My son sits at the desk, knee propped on its edge, keyboard in lap. Nearby, a television bolted to the wall displays a high-definition humanoid, clad in luminous armor inscribed with obscure heraldry, dancing with ecstatic abandon. Were it not odd enough that they are dancing in the lugubrious depths of a biomorphic dreadnaught inhabited by a terrible and hostile alien race intent on destroying the earth and everything upon it, the dance they dance is the “Carlton,” made famous by actor Alfonso Ribeiro on the 1990s sit-com The Fresh Prince of Bel-Air.
Vegard Vinge and Ida Müller’s performance series, the Ibsen-Saga (2006–), is an extraordinary limit case for staging Henrik Ibsen’s expansive internal temporalities. The Saga uses Ibsen’s works, in the words of Heiner Müller, as “an instrument of deceleration against the general acceleration of life” (Barnett, “Müller’s Hamlet/Machine,” 197). The Saga slows the sense of the present through a dramaturgy of open-ended performances in which the content and length are rarely predetermined, with works lasting upwards of two weeks without intermission or ending after forty-five minutes. The unpredictability of the Saga’s performances—inspired by the latent Romantic idealism of Ibsen’s plays—challenges the ability of institutions to regulate time in relation to labor and the larger economy. The Saga declares art’s autonomy from institutional oversight by confronting the temporal limits of theatre production in the twenty-first century. Like its antecedent in the historical avant-gardes, the Saga employs time as a tool to differentiate itself—and art—from the realities of the world. Attending to the idealism of Ibsen’s plays, the Saga conjures the avant-garde inside Ibsen to challenge the institutional regulation of time, illuminating the limits of contemporary theatre.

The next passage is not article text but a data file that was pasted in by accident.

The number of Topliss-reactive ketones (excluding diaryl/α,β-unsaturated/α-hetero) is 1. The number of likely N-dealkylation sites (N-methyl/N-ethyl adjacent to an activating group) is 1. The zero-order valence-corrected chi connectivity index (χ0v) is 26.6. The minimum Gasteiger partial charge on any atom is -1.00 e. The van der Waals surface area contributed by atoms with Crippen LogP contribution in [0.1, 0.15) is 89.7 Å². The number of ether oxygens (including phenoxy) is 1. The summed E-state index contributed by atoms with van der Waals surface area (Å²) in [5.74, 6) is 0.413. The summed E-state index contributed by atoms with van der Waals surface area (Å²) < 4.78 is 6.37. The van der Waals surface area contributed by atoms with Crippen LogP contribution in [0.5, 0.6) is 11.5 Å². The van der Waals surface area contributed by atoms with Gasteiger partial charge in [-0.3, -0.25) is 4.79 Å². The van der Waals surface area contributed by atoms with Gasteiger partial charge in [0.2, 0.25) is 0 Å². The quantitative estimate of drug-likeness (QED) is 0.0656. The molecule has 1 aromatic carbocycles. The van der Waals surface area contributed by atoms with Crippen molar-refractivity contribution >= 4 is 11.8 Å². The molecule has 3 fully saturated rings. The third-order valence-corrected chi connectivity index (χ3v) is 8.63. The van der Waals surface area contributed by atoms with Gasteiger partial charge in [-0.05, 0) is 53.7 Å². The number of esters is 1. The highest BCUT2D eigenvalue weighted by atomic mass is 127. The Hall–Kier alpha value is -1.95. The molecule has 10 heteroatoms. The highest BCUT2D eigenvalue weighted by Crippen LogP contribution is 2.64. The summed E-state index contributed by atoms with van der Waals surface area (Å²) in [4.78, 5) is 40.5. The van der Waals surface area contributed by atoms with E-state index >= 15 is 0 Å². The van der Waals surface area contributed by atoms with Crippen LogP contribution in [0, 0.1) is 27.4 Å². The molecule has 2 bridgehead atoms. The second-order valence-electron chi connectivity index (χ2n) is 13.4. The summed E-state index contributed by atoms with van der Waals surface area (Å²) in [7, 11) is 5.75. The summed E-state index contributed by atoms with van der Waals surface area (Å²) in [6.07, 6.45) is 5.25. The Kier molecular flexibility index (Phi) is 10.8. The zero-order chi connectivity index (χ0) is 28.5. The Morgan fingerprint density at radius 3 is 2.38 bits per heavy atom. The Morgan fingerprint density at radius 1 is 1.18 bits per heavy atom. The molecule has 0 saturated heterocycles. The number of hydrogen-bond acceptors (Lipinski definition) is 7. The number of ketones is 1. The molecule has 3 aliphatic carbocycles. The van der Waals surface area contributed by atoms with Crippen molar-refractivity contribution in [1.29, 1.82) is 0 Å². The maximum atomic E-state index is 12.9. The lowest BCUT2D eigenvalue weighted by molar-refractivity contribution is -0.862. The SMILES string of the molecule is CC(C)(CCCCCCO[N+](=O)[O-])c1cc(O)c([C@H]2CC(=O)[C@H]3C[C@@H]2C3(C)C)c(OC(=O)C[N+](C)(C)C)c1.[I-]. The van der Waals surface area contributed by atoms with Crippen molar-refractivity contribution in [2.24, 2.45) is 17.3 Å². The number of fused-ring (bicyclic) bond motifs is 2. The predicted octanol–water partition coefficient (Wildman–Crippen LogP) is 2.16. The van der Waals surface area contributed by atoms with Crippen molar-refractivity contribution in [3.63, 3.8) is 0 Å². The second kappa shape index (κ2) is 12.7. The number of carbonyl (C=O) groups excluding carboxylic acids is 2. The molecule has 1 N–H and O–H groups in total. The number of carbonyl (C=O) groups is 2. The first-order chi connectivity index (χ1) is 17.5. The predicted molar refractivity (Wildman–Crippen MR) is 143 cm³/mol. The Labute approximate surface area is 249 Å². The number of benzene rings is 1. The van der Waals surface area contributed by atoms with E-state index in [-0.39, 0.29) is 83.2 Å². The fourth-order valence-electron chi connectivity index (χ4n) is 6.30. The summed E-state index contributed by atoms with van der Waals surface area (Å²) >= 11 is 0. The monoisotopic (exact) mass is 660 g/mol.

There is a striking moment about two-thirds of the way through Jordan Peele’s satirical horror film Get Out (2016). While visiting his white girlfriend’s family estate for the weekend, the film’s black protagonist Chris Washington (Daniel Kaluuya) is approached by one of the family’s African-American servants, Georgina (Betty Gabriel). At this point in the film, the audience is aware that Washington has been uneasy about the visit since before the couple arrived, in large part because his girlfriend Rose (Allison Williams) had not disclosed his race to her family before their visit. As a black man surrounded by the white family and their mostly white friends, Washington’s discomfort increases despite the reassurances of his girlfriend. In this brief exchange with Georgina, he attempts to find some commonality in his discomfort. Structured as a series of slowly tightening counter-shots between the two characters, the sequence depicts Georgina approaching Chris to explain why she has unplugged his cell phone (repeatedly). When he confesses to her that “When there are too many white people, I get nervous,” Georgina responds with a repeated, “No. No. No.” It’s a phrase intended as comfort, but the moment instead conveys a sense of the uncanny that is, indeed, the key to understanding the film as a whole. It is also a moment deeply indebted to the interwoven histories of acting and media in modernism.